For individual investors, emerging markets have become financial Kryptonite. A record $105 billion was yanked out of global mutual funds last year, with outflows accelerating so far in 2016, according to mutual fund monitoring service EPFR.
Once all the rage, emerging markets are getting clobbered by a "perfect storm" of declining energy and commodity prices, capital outflows and plunging currencies. This confluence of dangerous trends will soon trigger the collapse of several fundamentally weak global stocks.
A major catalyst for the widespread abandonment of emerging markets is China. Once the world's global growth engine, the Middle Kingdom is now a drag on energy and commodity producers everywhere.
Since 2010, China's economy has steadily slowed with each passing year. The latest official statistics show the economy grew 6.9% year over year in 2015. That compares with 7.3% in 2014 and 7.7% in 2013. Forecasting firm IHS projects that China's growth rate will fall even further to 6.3% in 2016. The strong dollar and predictions of a bear market in 2016 only exacerbate the woes of China and other emerging markets.
In a recent survey of more than 100 investment managers conducted by asset management firm Northern Trust, the top risk factor cited by respondents was China and how it will continue to weigh heavily on growth rates in developing nations. This dynamic puts many once-popular stocks in danger of crashing soon.
Released last week, the Northern Trust survey raises the alarm about vulnerable emerging markets, just as the rest of the global economy shows signs of weakness as well. All of these red flags add up to one unmistakable conclusion: It's time to short emerging markets.
Below are three inverse exchange-traded funds that are sure ways to profit from the seemingly unstoppable decline this year of emerging markets. We list them in ascending order of risk. The greater the risk, the greater the potential reward, as the year-to-date and one-year returns for each ETF amply demonstrate. The fund you choose depends on your appetite for risk.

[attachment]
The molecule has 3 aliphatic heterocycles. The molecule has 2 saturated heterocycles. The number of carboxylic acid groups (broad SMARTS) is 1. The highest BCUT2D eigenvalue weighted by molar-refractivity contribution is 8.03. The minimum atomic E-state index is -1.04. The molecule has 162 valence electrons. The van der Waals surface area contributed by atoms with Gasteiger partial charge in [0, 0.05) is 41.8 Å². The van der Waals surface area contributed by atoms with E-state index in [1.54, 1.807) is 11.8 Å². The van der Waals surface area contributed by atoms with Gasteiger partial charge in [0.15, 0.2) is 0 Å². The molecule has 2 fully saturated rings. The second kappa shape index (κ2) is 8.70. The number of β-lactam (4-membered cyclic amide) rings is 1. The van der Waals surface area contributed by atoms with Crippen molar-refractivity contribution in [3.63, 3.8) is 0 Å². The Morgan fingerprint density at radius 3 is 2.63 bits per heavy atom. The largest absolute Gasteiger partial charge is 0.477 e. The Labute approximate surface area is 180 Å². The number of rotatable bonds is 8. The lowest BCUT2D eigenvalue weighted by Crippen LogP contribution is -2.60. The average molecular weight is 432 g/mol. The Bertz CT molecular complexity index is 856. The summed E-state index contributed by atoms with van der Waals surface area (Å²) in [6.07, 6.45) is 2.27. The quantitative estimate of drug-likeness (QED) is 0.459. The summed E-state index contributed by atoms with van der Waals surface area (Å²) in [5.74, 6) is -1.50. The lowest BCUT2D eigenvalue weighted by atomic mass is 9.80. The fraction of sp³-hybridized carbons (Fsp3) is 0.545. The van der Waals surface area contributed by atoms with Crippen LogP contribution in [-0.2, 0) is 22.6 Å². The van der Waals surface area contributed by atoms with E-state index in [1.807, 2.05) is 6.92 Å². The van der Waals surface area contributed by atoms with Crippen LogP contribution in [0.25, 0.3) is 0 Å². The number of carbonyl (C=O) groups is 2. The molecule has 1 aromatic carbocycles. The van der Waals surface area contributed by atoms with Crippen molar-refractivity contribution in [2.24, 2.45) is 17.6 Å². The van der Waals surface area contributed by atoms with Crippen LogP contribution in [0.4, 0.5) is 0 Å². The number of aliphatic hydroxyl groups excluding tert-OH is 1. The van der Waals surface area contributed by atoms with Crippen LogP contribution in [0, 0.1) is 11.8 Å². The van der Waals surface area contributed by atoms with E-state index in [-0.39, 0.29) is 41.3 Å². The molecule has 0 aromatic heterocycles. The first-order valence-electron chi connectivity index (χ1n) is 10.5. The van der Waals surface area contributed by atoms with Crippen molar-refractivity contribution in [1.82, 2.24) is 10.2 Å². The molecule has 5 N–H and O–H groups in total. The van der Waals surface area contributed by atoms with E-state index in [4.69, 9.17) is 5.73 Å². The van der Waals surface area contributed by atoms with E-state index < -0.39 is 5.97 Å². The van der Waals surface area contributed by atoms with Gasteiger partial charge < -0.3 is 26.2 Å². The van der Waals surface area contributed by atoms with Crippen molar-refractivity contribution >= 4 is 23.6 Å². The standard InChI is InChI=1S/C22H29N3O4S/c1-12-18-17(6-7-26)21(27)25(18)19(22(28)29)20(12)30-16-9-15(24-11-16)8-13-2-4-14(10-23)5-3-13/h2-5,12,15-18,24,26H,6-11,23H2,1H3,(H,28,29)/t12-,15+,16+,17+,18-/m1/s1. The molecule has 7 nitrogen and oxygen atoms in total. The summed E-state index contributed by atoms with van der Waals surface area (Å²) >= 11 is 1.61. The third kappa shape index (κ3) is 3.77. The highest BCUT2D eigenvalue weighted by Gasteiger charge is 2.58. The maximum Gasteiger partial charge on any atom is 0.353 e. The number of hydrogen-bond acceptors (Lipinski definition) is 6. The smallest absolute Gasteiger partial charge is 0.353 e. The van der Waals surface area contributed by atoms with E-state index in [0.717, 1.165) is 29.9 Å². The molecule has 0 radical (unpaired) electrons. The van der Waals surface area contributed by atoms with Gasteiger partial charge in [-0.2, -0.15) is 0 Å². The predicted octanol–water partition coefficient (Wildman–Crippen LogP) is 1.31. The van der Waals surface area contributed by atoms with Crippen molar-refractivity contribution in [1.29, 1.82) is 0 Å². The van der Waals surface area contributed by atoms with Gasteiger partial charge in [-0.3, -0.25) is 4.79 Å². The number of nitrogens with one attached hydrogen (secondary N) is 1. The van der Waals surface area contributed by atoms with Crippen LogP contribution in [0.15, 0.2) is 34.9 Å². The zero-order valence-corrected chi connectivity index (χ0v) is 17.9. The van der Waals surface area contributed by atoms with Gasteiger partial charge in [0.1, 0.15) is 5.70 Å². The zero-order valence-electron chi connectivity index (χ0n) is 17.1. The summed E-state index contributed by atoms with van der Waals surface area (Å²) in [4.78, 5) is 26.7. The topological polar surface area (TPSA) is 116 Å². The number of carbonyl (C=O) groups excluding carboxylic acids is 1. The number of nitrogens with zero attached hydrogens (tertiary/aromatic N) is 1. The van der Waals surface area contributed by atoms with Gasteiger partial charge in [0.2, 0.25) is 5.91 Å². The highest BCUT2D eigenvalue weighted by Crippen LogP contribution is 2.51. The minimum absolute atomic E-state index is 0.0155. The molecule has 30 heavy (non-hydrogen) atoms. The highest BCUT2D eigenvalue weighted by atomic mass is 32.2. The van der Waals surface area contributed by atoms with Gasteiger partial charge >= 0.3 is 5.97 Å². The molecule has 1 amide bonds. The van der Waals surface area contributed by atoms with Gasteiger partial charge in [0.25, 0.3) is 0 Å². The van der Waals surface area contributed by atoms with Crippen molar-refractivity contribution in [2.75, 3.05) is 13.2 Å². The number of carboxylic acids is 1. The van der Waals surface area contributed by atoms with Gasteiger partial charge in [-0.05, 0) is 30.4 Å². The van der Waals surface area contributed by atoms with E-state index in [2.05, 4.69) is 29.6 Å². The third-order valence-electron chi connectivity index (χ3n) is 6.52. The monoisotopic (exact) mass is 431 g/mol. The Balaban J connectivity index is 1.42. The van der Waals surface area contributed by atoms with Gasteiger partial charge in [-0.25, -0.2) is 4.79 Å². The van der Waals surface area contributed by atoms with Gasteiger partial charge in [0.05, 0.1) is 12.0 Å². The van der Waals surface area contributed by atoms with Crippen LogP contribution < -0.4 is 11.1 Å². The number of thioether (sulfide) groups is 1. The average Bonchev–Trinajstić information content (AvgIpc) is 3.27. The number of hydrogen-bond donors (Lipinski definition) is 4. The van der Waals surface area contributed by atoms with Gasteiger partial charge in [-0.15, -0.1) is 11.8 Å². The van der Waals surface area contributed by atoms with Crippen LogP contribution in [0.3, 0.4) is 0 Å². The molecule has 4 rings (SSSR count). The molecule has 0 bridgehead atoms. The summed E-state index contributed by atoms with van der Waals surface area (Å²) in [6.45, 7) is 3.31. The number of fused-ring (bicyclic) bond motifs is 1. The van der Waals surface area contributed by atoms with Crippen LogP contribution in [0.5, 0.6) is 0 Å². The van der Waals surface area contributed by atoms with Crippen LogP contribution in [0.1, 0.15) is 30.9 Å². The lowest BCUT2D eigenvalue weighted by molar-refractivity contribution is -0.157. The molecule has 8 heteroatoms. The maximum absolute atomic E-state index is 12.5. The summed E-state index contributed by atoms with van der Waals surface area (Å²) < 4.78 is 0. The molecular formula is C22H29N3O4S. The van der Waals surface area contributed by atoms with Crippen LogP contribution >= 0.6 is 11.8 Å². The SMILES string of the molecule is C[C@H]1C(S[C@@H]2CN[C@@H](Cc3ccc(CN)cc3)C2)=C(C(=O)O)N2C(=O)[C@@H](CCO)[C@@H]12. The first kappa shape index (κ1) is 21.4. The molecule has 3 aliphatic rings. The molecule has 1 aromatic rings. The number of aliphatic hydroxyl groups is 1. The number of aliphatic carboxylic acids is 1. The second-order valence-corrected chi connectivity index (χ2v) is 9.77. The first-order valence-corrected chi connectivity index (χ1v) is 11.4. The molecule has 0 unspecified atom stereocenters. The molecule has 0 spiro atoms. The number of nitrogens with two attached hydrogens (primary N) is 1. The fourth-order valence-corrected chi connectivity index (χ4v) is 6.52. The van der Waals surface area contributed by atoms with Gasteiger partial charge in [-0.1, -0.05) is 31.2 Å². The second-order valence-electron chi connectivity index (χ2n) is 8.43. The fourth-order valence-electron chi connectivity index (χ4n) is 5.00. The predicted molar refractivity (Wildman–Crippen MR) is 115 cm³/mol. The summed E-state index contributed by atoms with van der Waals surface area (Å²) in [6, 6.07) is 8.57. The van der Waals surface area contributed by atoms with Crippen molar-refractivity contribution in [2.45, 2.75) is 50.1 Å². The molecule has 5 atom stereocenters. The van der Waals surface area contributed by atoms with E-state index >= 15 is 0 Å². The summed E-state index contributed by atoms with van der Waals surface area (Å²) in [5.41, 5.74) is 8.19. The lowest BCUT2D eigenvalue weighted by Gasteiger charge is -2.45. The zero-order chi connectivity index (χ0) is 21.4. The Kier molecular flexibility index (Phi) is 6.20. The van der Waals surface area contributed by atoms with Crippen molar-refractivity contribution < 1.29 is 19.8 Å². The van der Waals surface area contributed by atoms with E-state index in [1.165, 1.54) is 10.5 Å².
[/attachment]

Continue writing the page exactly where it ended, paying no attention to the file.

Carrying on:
This ETF seeks daily investment results that correspond to the inverse (-1x) of the daily performance of the MSCI Emerging Markets Index. With net assets of $416.89 million, the ETF includes stocks in each industry group in emerging-market countries.
The fund has gained 10.9% and 29%, year to date and over the past year, respectively. The expense ratio is a reasonable 0.95%.
This ETF seeks daily investment results that correspond to twice the inverse (-2x) of the daily performance of the MSCI Emerging Markets Index. With net assets of $74.49 million, the ETF covers each major industry group. The fund has gained 22% and 60%, year to date and over the past year, respectively. Expense ratio: 0.95%.
This ETF seeks daily investment results that correspond to three times the inverse (-3x) of the daily performance of the MSCI Emerging Markets Index. With net assets of $111.61 million, at least 80% of the fund's holdings are in derivatives. The fund has gained 34% and 90%, year to date and over the past year, respectively. Expense ratio: 0.95%.
It's not just China and emerging markets that are in trouble this year. A wide swath of fundamentally weak stocks are poised to crash this year, as global markets continue to roil with uncertainty. Problem is, many of these vulnerable stocks are popular holdings in retirement portfolios, which places unsuspecting investors at great risk. For a list of the most dangerous equities in the world today, click here. If you own any of these stocks, sell them immediately before you get burned. Download a free copy of our eye-opening report, before the coming bear market hits.
John Persinos is editorial manager and investment analyst at Investing Daily. At the time of publication, the author held no positions in the stocks mentioned.